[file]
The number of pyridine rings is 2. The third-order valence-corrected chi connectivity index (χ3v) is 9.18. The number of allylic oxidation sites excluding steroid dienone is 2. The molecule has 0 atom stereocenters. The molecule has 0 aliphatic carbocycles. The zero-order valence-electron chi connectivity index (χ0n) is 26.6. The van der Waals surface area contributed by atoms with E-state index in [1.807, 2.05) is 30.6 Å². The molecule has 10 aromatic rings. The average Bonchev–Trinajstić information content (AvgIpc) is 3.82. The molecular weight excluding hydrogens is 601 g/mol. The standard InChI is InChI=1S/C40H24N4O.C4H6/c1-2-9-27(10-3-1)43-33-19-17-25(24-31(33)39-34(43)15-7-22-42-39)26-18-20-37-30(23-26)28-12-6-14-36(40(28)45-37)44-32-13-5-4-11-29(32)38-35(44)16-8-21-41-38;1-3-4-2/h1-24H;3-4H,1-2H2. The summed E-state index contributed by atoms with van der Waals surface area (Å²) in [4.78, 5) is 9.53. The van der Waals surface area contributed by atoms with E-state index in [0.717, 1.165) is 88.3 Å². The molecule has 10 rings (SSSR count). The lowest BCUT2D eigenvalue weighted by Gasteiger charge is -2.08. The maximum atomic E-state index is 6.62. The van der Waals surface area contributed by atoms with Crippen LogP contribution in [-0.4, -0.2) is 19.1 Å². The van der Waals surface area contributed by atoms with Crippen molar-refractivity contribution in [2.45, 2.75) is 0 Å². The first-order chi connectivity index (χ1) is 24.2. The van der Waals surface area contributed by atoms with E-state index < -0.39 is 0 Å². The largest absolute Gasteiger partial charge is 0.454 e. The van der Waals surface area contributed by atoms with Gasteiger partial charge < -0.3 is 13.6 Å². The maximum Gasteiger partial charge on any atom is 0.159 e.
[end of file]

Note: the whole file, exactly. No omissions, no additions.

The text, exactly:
The number of pyridine rings is 2. The third-order valence-corrected chi connectivity index (χ3v) is 9.18. The number of allylic oxidation sites excluding steroid dienone is 2. The molecule has 0 atom stereocenters. The molecule has 0 aliphatic carbocycles. The zero-order valence-electron chi connectivity index (χ0n) is 26.6. The van der Waals surface area contributed by atoms with E-state index in [1.807, 2.05) is 30.6 Å². The molecule has 10 aromatic rings. The average Bonchev–Trinajstić information content (AvgIpc) is 3.82. The molecular weight excluding hydrogens is 601 g/mol. The standard InChI is InChI=1S/C40H24N4O.C4H6/c1-2-9-27(10-3-1)43-33-19-17-25(24-31(33)39-34(43)15-7-22-42-39)26-18-20-37-30(23-26)28-12-6-14-36(40(28)45-37)44-32-13-5-4-11-29(32)38-35(44)16-8-21-41-38;1-3-4-2/h1-24H;3-4H,1-2H2. The summed E-state index contributed by atoms with van der Waals surface area (Å²) in [4.78, 5) is 9.53. The van der Waals surface area contributed by atoms with E-state index in [0.717, 1.165) is 88.3 Å². The molecule has 10 rings (SSSR count). The lowest BCUT2D eigenvalue weighted by Gasteiger charge is -2.08. The maximum atomic E-state index is 6.62. The van der Waals surface area contributed by atoms with Crippen LogP contribution in [-0.4, -0.2) is 19.1 Å². The van der Waals surface area contributed by atoms with Crippen molar-refractivity contribution in [2.45, 2.75) is 0 Å². The first-order chi connectivity index (χ1) is 24.2. The van der Waals surface area contributed by atoms with E-state index < -0.39 is 0 Å². The largest absolute Gasteiger partial charge is 0.454 e. The van der Waals surface area contributed by atoms with Gasteiger partial charge < -0.3 is 13.6 Å². The maximum Gasteiger partial charge on any atom is 0.159 e.